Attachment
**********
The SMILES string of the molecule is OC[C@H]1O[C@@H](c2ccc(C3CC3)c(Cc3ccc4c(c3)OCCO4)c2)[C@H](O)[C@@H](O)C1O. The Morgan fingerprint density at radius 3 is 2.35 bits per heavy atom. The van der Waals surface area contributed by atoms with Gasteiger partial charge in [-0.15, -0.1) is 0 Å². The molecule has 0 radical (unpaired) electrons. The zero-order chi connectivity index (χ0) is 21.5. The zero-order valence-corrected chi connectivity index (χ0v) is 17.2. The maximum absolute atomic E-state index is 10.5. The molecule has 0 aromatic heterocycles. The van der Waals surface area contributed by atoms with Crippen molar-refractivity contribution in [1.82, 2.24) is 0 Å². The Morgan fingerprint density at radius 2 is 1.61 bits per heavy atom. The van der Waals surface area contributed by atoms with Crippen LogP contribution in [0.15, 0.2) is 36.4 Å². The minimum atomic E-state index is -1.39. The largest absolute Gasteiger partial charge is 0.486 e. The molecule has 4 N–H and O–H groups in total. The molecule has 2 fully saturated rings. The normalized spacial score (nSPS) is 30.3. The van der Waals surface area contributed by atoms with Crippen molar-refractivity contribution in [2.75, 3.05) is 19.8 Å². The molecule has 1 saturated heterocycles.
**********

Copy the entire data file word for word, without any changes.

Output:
The SMILES string of the molecule is OC[C@H]1O[C@@H](c2ccc(C3CC3)c(Cc3ccc4c(c3)OCCO4)c2)[C@H](O)[C@@H](O)C1O. The Morgan fingerprint density at radius 3 is 2.35 bits per heavy atom. The van der Waals surface area contributed by atoms with Gasteiger partial charge in [-0.15, -0.1) is 0 Å². The molecule has 0 radical (unpaired) electrons. The zero-order chi connectivity index (χ0) is 21.5. The zero-order valence-corrected chi connectivity index (χ0v) is 17.2. The maximum absolute atomic E-state index is 10.5. The molecule has 0 aromatic heterocycles. The van der Waals surface area contributed by atoms with Crippen molar-refractivity contribution in [1.82, 2.24) is 0 Å². The Morgan fingerprint density at radius 2 is 1.61 bits per heavy atom. The van der Waals surface area contributed by atoms with Crippen LogP contribution in [0.15, 0.2) is 36.4 Å². The minimum atomic E-state index is -1.39. The largest absolute Gasteiger partial charge is 0.486 e. The molecule has 4 N–H and O–H groups in total. The molecule has 2 fully saturated rings. The normalized spacial score (nSPS) is 30.3. The van der Waals surface area contributed by atoms with Crippen molar-refractivity contribution in [2.75, 3.05) is 19.8 Å². The molecule has 1 saturated heterocycles.